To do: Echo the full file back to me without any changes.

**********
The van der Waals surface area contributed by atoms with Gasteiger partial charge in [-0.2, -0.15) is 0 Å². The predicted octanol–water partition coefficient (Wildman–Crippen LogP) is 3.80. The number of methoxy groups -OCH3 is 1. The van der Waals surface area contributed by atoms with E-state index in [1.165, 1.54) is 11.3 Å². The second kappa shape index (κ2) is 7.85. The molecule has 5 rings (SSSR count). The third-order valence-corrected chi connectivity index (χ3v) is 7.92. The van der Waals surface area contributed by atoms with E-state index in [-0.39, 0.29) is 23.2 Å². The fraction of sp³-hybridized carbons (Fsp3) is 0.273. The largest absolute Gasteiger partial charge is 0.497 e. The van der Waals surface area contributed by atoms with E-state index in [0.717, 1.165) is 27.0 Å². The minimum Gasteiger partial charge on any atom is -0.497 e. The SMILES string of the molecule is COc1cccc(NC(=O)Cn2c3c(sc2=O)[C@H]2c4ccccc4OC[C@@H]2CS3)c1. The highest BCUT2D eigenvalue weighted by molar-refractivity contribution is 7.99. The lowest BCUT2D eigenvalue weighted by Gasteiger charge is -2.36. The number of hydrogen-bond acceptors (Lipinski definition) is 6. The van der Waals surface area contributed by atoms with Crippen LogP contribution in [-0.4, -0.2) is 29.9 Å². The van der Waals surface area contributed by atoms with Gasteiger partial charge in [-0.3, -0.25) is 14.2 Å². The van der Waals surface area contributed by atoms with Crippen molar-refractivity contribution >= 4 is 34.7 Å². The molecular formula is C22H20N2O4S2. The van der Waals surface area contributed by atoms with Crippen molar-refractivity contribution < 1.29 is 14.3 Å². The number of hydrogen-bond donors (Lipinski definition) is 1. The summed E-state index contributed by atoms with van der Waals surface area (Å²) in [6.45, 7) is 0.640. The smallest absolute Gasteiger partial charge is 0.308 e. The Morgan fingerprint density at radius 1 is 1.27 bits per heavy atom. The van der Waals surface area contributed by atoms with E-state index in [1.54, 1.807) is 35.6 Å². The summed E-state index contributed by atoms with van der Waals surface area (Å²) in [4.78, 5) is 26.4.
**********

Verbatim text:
The van der Waals surface area contributed by atoms with Gasteiger partial charge in [-0.2, -0.15) is 0 Å². The predicted octanol–water partition coefficient (Wildman–Crippen LogP) is 3.80. The number of methoxy groups -OCH3 is 1. The van der Waals surface area contributed by atoms with E-state index in [1.165, 1.54) is 11.3 Å². The second kappa shape index (κ2) is 7.85. The molecule has 5 rings (SSSR count). The third-order valence-corrected chi connectivity index (χ3v) is 7.92. The van der Waals surface area contributed by atoms with E-state index in [-0.39, 0.29) is 23.2 Å². The fraction of sp³-hybridized carbons (Fsp3) is 0.273. The largest absolute Gasteiger partial charge is 0.497 e. The van der Waals surface area contributed by atoms with E-state index in [0.717, 1.165) is 27.0 Å². The minimum Gasteiger partial charge on any atom is -0.497 e. The SMILES string of the molecule is COc1cccc(NC(=O)Cn2c3c(sc2=O)[C@H]2c4ccccc4OC[C@@H]2CS3)c1. The highest BCUT2D eigenvalue weighted by molar-refractivity contribution is 7.99. The lowest BCUT2D eigenvalue weighted by Gasteiger charge is -2.36. The number of hydrogen-bond acceptors (Lipinski definition) is 6. The van der Waals surface area contributed by atoms with Crippen LogP contribution in [-0.4, -0.2) is 29.9 Å². The van der Waals surface area contributed by atoms with Gasteiger partial charge in [-0.3, -0.25) is 14.2 Å². The van der Waals surface area contributed by atoms with Crippen molar-refractivity contribution >= 4 is 34.7 Å². The molecular formula is C22H20N2O4S2. The van der Waals surface area contributed by atoms with Crippen molar-refractivity contribution < 1.29 is 14.3 Å². The number of hydrogen-bond donors (Lipinski definition) is 1. The summed E-state index contributed by atoms with van der Waals surface area (Å²) in [6.45, 7) is 0.640. The smallest absolute Gasteiger partial charge is 0.308 e. The Morgan fingerprint density at radius 1 is 1.27 bits per heavy atom. The van der Waals surface area contributed by atoms with E-state index in [1.54, 1.807) is 35.6 Å². The summed E-state index contributed by atoms with van der Waals surface area (Å²) in [4.78, 5) is 26.4.